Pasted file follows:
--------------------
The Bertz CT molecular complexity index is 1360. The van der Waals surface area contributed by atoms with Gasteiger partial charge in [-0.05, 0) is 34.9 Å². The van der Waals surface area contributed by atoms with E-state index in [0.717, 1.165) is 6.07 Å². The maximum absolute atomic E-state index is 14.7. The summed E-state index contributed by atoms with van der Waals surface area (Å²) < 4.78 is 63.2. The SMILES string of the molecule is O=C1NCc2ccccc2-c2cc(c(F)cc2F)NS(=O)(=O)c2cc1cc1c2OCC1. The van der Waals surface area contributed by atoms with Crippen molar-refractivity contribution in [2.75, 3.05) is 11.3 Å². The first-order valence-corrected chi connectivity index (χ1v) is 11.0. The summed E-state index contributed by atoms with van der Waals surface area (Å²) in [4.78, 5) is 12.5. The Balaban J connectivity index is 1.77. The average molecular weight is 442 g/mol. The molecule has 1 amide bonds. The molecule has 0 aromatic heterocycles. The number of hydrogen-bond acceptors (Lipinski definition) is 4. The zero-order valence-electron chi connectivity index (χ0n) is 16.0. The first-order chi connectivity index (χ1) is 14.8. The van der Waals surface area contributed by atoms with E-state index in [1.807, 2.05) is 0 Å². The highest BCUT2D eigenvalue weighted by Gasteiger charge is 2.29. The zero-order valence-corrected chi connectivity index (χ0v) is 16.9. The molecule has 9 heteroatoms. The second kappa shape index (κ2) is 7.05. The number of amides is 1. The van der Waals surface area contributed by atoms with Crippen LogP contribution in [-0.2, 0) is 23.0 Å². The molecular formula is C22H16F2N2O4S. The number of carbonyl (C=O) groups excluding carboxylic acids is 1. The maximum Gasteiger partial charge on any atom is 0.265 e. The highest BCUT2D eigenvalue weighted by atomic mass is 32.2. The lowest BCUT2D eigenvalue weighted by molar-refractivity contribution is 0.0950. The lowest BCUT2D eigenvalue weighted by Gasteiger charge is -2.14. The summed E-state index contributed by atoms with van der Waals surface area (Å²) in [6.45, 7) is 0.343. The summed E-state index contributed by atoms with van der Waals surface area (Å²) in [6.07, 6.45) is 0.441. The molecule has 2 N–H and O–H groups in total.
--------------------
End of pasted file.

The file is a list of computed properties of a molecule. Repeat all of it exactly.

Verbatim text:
The Bertz CT molecular complexity index is 1360. The van der Waals surface area contributed by atoms with Gasteiger partial charge in [-0.05, 0) is 34.9 Å². The van der Waals surface area contributed by atoms with E-state index in [0.717, 1.165) is 6.07 Å². The maximum absolute atomic E-state index is 14.7. The summed E-state index contributed by atoms with van der Waals surface area (Å²) < 4.78 is 63.2. The SMILES string of the molecule is O=C1NCc2ccccc2-c2cc(c(F)cc2F)NS(=O)(=O)c2cc1cc1c2OCC1. The van der Waals surface area contributed by atoms with Crippen molar-refractivity contribution in [2.75, 3.05) is 11.3 Å². The first-order valence-corrected chi connectivity index (χ1v) is 11.0. The summed E-state index contributed by atoms with van der Waals surface area (Å²) in [4.78, 5) is 12.5. The Balaban J connectivity index is 1.77. The average molecular weight is 442 g/mol. The molecule has 1 amide bonds. The molecule has 0 aromatic heterocycles. The number of hydrogen-bond acceptors (Lipinski definition) is 4. The zero-order valence-electron chi connectivity index (χ0n) is 16.0. The first-order chi connectivity index (χ1) is 14.8. The van der Waals surface area contributed by atoms with E-state index in [1.807, 2.05) is 0 Å². The highest BCUT2D eigenvalue weighted by Gasteiger charge is 2.29. The zero-order valence-corrected chi connectivity index (χ0v) is 16.9. The molecule has 9 heteroatoms. The second kappa shape index (κ2) is 7.05. The number of amides is 1. The van der Waals surface area contributed by atoms with Crippen LogP contribution in [-0.2, 0) is 23.0 Å². The molecular formula is C22H16F2N2O4S. The number of carbonyl (C=O) groups excluding carboxylic acids is 1. The maximum Gasteiger partial charge on any atom is 0.265 e. The highest BCUT2D eigenvalue weighted by atomic mass is 32.2. The lowest BCUT2D eigenvalue weighted by molar-refractivity contribution is 0.0950. The lowest BCUT2D eigenvalue weighted by Gasteiger charge is -2.14. The summed E-state index contributed by atoms with van der Waals surface area (Å²) in [6.45, 7) is 0.343. The summed E-state index contributed by atoms with van der Waals surface area (Å²) in [6.07, 6.45) is 0.441. The molecule has 2 N–H and O–H groups in total.